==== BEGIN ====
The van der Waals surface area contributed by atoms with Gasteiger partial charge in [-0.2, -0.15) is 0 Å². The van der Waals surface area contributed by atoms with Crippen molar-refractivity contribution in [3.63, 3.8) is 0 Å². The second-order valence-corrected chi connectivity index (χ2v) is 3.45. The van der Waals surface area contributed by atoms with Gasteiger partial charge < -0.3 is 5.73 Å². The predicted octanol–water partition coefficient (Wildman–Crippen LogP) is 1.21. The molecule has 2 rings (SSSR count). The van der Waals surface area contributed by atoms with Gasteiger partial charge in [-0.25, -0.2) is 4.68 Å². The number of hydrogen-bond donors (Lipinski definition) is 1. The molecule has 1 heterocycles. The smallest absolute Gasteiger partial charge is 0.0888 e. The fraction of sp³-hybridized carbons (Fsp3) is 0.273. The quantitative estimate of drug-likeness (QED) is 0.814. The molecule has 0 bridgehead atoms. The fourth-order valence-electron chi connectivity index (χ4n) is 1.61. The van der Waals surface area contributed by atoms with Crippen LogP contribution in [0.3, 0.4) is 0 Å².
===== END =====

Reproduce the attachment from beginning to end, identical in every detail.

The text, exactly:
The van der Waals surface area contributed by atoms with Gasteiger partial charge in [-0.2, -0.15) is 0 Å². The van der Waals surface area contributed by atoms with Crippen molar-refractivity contribution in [3.63, 3.8) is 0 Å². The second-order valence-corrected chi connectivity index (χ2v) is 3.45. The van der Waals surface area contributed by atoms with Gasteiger partial charge < -0.3 is 5.73 Å². The predicted octanol–water partition coefficient (Wildman–Crippen LogP) is 1.21. The molecule has 2 rings (SSSR count). The van der Waals surface area contributed by atoms with Gasteiger partial charge in [-0.25, -0.2) is 4.68 Å². The number of hydrogen-bond donors (Lipinski definition) is 1. The molecule has 1 heterocycles. The smallest absolute Gasteiger partial charge is 0.0888 e. The fraction of sp³-hybridized carbons (Fsp3) is 0.273. The quantitative estimate of drug-likeness (QED) is 0.814. The molecule has 0 bridgehead atoms. The fourth-order valence-electron chi connectivity index (χ4n) is 1.61. The van der Waals surface area contributed by atoms with Crippen LogP contribution in [0.3, 0.4) is 0 Å².